An influx of bird visitors

By Bill Howard Special to the Times
Posted 1/10/20

A few years ago something happened that shut down a U.S. Military airfield. No, it wasn’t a blast of two missles from Iranians. Nor was it a threatening advertisement from a North Korean leader …

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An influx of bird visitors

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A few years ago something happened that shut down a U.S. Military airfield. No, it wasn’t a blast of two missiles from Iranians. Nor was it a threatening advertisement from a North Korean leader with bad video editing skills.

No, this was a bunch of birds.

Each year around this time the northern coastal area of North Carolina and inland through the Pocosin Lakes region that includes Lake Phelps, Pungo Lake, Alligator Lake and even Mattamuskeet becomes home to two specific species of migratory visitors from the north.

The snow geese are smaller than the common Canadian goose, are white and have black markings on their wingtips. They fly by the thousands and can fill up the sky. I remember on one hunt for another, we were looking across a field and saw a blurry swarm of white rising from Pungo Lake that looked almost like a living tornado.

They swirled and swayed in a mesmerizing pattern from where something spooked them. It was an incredible sight as it filled the horizon upwards, and this was seen from approximately five miles away. One of the things I have not done yet but wish to one day (maybe this year?) is to go on a hunt for them.

The other species I am mentioning is the tundra swan. This is the largest North American waterfowl than can be hunted and the second largest waterfowl behind the trumpeter swan. The bird is an incredible vision of beautiful white feathers and massive size.

The sector of swans that call North Carolina and neighboring Atlantic states home during the winter originate from the Arctic Ocean and fly south over the Great Lakes. They have been know to fly as high as five miles altitude in their V formations during the migrations.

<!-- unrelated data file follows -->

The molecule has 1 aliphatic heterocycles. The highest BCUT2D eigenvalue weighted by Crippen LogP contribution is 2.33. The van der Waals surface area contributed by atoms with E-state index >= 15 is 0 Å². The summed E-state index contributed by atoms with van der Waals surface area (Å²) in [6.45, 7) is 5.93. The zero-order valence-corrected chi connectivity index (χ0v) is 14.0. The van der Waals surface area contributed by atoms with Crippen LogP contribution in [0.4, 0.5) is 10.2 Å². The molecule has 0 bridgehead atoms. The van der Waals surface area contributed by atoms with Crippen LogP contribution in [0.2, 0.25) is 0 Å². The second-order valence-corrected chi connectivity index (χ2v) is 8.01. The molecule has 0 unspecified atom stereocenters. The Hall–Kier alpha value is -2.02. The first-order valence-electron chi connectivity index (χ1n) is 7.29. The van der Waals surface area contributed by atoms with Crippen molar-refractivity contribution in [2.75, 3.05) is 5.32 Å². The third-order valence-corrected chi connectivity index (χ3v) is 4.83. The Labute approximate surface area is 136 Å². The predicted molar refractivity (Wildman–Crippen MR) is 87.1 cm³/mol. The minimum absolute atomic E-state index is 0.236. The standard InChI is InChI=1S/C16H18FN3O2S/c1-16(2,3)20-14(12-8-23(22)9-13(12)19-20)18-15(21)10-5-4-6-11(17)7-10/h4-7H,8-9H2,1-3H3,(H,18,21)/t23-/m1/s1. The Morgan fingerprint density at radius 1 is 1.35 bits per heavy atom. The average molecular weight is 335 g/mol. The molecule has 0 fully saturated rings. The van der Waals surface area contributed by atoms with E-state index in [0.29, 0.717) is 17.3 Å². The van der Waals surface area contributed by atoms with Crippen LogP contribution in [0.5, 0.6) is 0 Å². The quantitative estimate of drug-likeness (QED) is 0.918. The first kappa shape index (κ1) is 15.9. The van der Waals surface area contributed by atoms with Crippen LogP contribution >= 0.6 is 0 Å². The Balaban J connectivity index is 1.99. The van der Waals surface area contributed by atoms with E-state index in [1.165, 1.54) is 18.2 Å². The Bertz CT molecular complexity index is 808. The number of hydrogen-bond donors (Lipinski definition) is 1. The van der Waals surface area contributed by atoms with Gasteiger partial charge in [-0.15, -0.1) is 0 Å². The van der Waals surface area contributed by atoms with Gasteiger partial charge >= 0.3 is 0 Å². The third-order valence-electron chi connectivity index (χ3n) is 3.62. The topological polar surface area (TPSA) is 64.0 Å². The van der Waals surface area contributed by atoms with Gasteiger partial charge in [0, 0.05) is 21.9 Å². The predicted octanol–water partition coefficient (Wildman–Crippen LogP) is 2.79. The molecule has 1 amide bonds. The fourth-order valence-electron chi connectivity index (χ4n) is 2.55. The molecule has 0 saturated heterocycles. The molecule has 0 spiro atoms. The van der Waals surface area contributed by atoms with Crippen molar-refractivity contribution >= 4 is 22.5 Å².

Mating for life, if one partner dies, the other may not mate again for three to five years if ever at all. Even when they return to their nesting grounds, it has been found that offspring will often make home nearby to parents, keeping family units close.

They are also a hearty bunch, able to fight off most predators while on nesting grounds, with brown bears and occasionally arctic foxes only taking young offspring. The adults have no natural predators.

As you may see at times when studying various game animals, humans account for the largest predation. The group that migrates towards the Atlantic Coast is estimated around 150,000 in number. Hunters take roughly 4,000 each year on hunts, and another 6,000 is estimated to be taken by poachers or self-sustenance hunters.

Tundra swan are limited for hunts, with lottery draws for permits available in a few states. In North Carolina, the draw is in September to get permitted to hunt during the winter months with a limit of one bird. This seems to keep a nice balance, as the swan population has increased over the decades.

There is also another group that nests in western Alaska and migrates towards California and neighboring areas. This group is actually losing population. While they can be hunted in Montana, Utah and Nevada, California does not permit hunting swans.

Whether you hunt or not, it is definitely a sight to experience by taking a weekend to the Pocosin Lakes region during the next couple of months.

Bill Howard is an avid bowhunter and outdoorsman. He teaches hunter education (IHEA) and bowhunter education (IBEP) in North Carolina. He is a member of North Carolina Bowhunters Association and Pope & Young, and is an official measurer for both.